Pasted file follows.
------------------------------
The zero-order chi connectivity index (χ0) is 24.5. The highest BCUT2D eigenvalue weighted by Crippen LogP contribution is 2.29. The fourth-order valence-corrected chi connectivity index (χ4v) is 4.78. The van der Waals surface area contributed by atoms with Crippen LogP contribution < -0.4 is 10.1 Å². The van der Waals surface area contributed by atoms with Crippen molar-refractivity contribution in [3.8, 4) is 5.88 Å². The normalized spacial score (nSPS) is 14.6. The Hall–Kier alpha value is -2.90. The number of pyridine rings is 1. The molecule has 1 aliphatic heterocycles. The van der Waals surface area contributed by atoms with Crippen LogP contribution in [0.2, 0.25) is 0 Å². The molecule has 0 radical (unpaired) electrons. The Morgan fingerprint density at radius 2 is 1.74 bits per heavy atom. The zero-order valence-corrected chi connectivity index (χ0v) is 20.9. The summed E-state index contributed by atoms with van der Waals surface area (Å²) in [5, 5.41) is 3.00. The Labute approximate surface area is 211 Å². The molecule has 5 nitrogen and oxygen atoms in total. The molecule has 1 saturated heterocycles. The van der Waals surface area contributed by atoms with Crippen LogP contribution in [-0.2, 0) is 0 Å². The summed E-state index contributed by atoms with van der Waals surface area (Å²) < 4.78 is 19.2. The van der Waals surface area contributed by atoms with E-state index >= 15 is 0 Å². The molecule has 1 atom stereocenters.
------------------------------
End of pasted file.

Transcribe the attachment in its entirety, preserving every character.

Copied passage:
The zero-order chi connectivity index (χ0) is 24.5. The highest BCUT2D eigenvalue weighted by Crippen LogP contribution is 2.29. The fourth-order valence-corrected chi connectivity index (χ4v) is 4.78. The van der Waals surface area contributed by atoms with Crippen LogP contribution < -0.4 is 10.1 Å². The van der Waals surface area contributed by atoms with Crippen molar-refractivity contribution in [3.8, 4) is 5.88 Å². The normalized spacial score (nSPS) is 14.6. The Hall–Kier alpha value is -2.90. The number of pyridine rings is 1. The molecule has 1 aliphatic heterocycles. The van der Waals surface area contributed by atoms with Crippen LogP contribution in [0.2, 0.25) is 0 Å². The molecule has 0 radical (unpaired) electrons. The Morgan fingerprint density at radius 2 is 1.74 bits per heavy atom. The zero-order valence-corrected chi connectivity index (χ0v) is 20.9. The summed E-state index contributed by atoms with van der Waals surface area (Å²) in [5, 5.41) is 3.00. The Labute approximate surface area is 211 Å². The molecule has 5 nitrogen and oxygen atoms in total. The molecule has 1 saturated heterocycles. The van der Waals surface area contributed by atoms with Crippen LogP contribution in [-0.2, 0) is 0 Å². The summed E-state index contributed by atoms with van der Waals surface area (Å²) < 4.78 is 19.2. The van der Waals surface area contributed by atoms with E-state index >= 15 is 0 Å². The molecule has 1 atom stereocenters.